High-price environment of commodities likely to stay: WTO


Prices for food, energy, metals and minerals roughly doubled since 2000. Although prices have eased back from these historical highs, strong demand from large developing countries provides a strong reason to believe that the high-price environment is likely to stay, according to a report by World Trade Organisation(WTO).

The challenges and opportunities arising from high prices differ significantly across countries. In many developing countries the agricultural sector is important in terms of employment, production and consumption. This suggests an important role for agriculture in development strategies in the developing world. But higher prices pose challenges for net importers of these goods.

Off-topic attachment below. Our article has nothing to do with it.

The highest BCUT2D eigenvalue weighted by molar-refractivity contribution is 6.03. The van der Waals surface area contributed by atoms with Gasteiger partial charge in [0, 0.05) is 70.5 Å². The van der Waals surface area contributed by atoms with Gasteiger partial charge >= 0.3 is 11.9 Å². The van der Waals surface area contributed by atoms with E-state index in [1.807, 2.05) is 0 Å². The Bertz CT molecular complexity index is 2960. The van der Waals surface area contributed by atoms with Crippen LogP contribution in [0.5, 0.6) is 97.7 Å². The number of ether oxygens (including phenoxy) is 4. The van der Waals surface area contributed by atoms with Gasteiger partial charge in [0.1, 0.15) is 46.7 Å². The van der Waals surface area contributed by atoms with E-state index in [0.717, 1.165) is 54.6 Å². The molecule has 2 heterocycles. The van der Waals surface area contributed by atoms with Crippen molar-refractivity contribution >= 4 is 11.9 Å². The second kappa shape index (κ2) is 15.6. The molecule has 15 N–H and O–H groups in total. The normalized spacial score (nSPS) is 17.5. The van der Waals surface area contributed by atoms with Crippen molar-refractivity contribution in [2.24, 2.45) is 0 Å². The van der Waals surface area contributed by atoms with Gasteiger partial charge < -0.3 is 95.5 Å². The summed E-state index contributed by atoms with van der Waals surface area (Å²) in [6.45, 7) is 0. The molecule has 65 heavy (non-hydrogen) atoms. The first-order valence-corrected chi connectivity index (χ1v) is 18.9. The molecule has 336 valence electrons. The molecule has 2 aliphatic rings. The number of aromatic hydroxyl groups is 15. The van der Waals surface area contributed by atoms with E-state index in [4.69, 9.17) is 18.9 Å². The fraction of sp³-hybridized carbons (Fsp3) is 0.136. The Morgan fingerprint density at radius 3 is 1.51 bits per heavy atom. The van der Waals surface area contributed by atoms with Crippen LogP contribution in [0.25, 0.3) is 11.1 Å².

Developing countries increased their market share in global agricultural exports from 27 to 36 per cent since 2000. But traditional market access barriers such as tariffs and subsidies continue to affect their exports and non-tariff measures are playing an increasingly important role.
Trade in natural resources has also grown strongly, not only in value terms but also in terms of volume. Several resource-rich countries have achieved high growth as a result, but the social and environmental impacts of natural resource extraction as well as economic diversification remain significant challenges.

The World Trade Report 2014 identifies these four trends as:the rise of the developing world; the expansion of global value chains;the higher prices of commodities; and the increasingly global nature of macroeconomic shocks.
Source: Commodity Online

Share this!